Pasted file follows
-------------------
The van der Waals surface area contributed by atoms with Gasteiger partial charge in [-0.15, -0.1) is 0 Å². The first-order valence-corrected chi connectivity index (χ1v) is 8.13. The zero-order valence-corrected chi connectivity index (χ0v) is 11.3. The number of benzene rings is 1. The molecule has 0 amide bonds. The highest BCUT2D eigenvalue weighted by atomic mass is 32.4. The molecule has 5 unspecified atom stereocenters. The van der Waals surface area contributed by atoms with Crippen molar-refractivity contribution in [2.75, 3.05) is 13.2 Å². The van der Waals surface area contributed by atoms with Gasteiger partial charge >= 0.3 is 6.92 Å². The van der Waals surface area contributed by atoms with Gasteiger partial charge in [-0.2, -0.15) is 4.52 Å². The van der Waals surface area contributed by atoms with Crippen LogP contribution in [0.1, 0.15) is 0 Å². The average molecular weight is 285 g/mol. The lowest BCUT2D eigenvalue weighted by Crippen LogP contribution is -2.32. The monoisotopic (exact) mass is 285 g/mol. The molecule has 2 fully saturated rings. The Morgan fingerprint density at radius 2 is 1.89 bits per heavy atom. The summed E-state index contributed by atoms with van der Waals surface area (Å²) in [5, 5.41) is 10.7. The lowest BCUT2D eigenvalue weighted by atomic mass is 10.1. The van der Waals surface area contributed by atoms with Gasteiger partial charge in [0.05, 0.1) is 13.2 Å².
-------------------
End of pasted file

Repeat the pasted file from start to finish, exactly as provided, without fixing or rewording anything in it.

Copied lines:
The van der Waals surface area contributed by atoms with Gasteiger partial charge in [-0.15, -0.1) is 0 Å². The first-order valence-corrected chi connectivity index (χ1v) is 8.13. The zero-order valence-corrected chi connectivity index (χ0v) is 11.3. The number of benzene rings is 1. The molecule has 0 amide bonds. The highest BCUT2D eigenvalue weighted by atomic mass is 32.4. The molecule has 5 unspecified atom stereocenters. The van der Waals surface area contributed by atoms with Crippen molar-refractivity contribution in [2.75, 3.05) is 13.2 Å². The van der Waals surface area contributed by atoms with Gasteiger partial charge >= 0.3 is 6.92 Å². The van der Waals surface area contributed by atoms with Gasteiger partial charge in [-0.2, -0.15) is 4.52 Å². The van der Waals surface area contributed by atoms with Crippen LogP contribution in [0.1, 0.15) is 0 Å². The average molecular weight is 285 g/mol. The lowest BCUT2D eigenvalue weighted by Crippen LogP contribution is -2.32. The monoisotopic (exact) mass is 285 g/mol. The molecule has 2 fully saturated rings. The Morgan fingerprint density at radius 2 is 1.89 bits per heavy atom. The summed E-state index contributed by atoms with van der Waals surface area (Å²) in [5, 5.41) is 10.7. The lowest BCUT2D eigenvalue weighted by atomic mass is 10.1. The van der Waals surface area contributed by atoms with Gasteiger partial charge in [0.05, 0.1) is 13.2 Å².